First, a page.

The new March 2012 issue of the Journal of Financial Planning is out.
A couple of noteworthy items...
In the letters to the editor, Dick Purcell has a letter included discussing the article I wrote for the January 2012 issue. That letter had its genesis as a comment at this blog! Making comments here is useful :)
Second, an article I wrote with Michael Finke and Duncan Williams of Texas Tech University appears in this issue. It is "Spending Flexibility and Safe Withdrawal Rates." Traditional safe withdrawal rate research focuses on finding the highest withdrawal rate possible with a sufficiently small probability of failure. This ignores the tradeoff that lower withdrawal rates means less spending and less enjoyment in retirement. The more you spend, the more you can enjoy your early retirement, but the higher is your chance of running out of funds later in retirement. We try to balance this tradeoff by considering retirees who have different amounts of external income floors (such as Social Security) and different degrees of personal flexibility about how much spending fluctuations they are willing to endure.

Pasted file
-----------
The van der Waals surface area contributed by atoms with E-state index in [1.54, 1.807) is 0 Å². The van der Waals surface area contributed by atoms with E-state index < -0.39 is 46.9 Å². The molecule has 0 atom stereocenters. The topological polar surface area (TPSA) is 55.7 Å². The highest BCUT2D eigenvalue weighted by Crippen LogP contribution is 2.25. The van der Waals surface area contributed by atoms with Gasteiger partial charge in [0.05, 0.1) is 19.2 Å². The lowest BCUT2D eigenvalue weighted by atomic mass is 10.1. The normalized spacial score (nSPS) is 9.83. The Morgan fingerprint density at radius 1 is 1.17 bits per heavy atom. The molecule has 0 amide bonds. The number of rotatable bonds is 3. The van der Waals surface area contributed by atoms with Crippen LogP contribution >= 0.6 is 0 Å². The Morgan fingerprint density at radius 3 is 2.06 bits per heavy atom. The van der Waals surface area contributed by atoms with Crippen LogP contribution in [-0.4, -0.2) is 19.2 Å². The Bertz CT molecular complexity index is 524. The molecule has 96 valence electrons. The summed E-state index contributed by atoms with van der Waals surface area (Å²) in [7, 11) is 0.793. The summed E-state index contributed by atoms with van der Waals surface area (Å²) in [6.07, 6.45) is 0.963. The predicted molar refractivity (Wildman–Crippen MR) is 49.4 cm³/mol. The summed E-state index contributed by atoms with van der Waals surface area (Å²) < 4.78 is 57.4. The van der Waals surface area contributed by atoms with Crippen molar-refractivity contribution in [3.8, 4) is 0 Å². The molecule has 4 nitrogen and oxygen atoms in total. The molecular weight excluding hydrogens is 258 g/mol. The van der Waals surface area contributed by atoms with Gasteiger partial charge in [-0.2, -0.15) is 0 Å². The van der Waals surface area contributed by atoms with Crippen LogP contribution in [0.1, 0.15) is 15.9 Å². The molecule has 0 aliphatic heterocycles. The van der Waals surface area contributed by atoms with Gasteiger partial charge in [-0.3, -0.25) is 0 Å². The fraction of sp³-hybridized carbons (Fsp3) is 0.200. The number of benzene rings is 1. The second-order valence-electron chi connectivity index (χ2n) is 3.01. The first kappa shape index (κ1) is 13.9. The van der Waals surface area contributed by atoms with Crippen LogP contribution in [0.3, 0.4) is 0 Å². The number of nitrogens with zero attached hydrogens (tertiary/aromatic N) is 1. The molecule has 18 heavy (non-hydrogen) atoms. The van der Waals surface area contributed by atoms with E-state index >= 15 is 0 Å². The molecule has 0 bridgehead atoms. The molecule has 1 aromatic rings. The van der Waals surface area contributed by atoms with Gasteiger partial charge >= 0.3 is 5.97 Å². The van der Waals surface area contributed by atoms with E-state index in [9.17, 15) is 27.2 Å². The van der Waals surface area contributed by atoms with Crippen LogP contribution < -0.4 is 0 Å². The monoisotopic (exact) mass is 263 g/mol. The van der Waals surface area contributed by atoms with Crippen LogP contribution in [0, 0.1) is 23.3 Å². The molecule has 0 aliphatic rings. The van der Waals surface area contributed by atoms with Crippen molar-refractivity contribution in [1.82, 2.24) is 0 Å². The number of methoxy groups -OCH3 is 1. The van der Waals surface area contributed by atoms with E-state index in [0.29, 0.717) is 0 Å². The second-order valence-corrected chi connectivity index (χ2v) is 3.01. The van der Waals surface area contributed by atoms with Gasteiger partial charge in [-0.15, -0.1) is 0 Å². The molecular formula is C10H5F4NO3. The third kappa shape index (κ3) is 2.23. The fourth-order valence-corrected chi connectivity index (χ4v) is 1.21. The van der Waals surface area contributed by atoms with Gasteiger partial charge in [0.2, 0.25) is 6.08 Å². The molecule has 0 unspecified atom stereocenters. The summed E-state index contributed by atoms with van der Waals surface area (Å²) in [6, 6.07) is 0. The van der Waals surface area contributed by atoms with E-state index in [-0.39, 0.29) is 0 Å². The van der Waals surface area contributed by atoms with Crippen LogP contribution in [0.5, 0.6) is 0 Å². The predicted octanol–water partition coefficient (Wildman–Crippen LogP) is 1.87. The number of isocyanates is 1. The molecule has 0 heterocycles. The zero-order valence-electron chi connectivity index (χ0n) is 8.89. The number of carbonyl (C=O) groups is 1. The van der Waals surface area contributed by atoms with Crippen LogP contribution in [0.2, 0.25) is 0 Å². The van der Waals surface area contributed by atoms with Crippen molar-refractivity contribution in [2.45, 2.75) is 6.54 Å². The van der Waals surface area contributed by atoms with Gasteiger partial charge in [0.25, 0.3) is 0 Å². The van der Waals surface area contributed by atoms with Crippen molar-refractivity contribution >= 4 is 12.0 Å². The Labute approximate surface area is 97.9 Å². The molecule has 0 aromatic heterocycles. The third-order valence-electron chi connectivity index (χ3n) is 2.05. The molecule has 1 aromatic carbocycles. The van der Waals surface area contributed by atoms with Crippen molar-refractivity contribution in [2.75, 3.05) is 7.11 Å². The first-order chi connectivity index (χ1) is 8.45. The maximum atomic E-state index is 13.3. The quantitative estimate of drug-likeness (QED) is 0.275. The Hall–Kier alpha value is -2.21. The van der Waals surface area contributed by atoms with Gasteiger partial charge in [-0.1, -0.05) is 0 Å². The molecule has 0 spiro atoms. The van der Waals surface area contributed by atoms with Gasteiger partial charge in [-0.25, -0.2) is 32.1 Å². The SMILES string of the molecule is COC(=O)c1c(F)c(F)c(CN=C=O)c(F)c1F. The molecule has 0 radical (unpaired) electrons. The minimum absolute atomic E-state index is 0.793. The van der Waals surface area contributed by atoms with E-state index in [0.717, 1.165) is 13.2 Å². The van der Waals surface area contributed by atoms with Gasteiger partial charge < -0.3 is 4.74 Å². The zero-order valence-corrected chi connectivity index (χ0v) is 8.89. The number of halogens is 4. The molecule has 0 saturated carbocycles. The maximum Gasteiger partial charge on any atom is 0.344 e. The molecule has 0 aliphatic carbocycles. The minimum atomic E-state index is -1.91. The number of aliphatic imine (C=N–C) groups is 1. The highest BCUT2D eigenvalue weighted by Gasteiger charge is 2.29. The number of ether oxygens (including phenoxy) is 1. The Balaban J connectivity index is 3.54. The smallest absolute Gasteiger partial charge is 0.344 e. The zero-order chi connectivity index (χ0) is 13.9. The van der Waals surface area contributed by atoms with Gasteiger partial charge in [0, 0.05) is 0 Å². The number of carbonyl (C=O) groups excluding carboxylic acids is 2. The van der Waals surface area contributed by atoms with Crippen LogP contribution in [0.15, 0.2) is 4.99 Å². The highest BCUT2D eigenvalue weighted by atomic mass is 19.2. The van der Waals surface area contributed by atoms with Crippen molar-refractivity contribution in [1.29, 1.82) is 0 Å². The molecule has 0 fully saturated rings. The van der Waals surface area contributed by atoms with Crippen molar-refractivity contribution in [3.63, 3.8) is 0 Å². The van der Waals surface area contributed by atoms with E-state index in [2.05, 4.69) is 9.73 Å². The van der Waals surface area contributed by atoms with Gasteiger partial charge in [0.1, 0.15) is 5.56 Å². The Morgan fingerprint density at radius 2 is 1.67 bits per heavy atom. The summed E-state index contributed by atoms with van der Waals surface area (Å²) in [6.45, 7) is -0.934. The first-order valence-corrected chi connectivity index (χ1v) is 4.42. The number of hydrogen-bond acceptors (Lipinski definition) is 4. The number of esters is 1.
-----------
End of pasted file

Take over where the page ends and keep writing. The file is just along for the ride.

The findings we describe are starting to get discussed at internet discussion boards and personal finance blog sites. This is primarily because Glenn Ruffenach wrote a column at SmartMoney juxtaposing the findings of this approach with the 1.8% withdrawal rate I described last August in the Journal of Financial Planning. The comments are along the lines of: these moronic researchers can't figure out if the safe withdrawal rate is 1.8% or 7%. A think a lot of confusion stems from this throwaway line in the introduction of Mr. Ruffenach's column: "a safe withdrawal rate for some individuals could be as much as 7%."
That 7% appears in Figure 3 of our article. But it is not correctly described as a safe withdrawal rate. As we add in this article, this 7% withdrawal rate has a 57% chance of failure over a 30-year retirement. It's not safe. But what is does is maximize the overall expected lifetime satisfaction for a fairly flexible retired couple who has a secured income base of $20,000 from Social Security. This is how the couple best balances spending more early in retirement with the tradeoff that they may have to spend less later in retirement.
Third, though not a part of the journal issue, the journal website now includes a Podcast interview with me. The topic is mostly about my article that will be in the April issue next month, but I also talk about this article and all of the articles I've had in the JFP.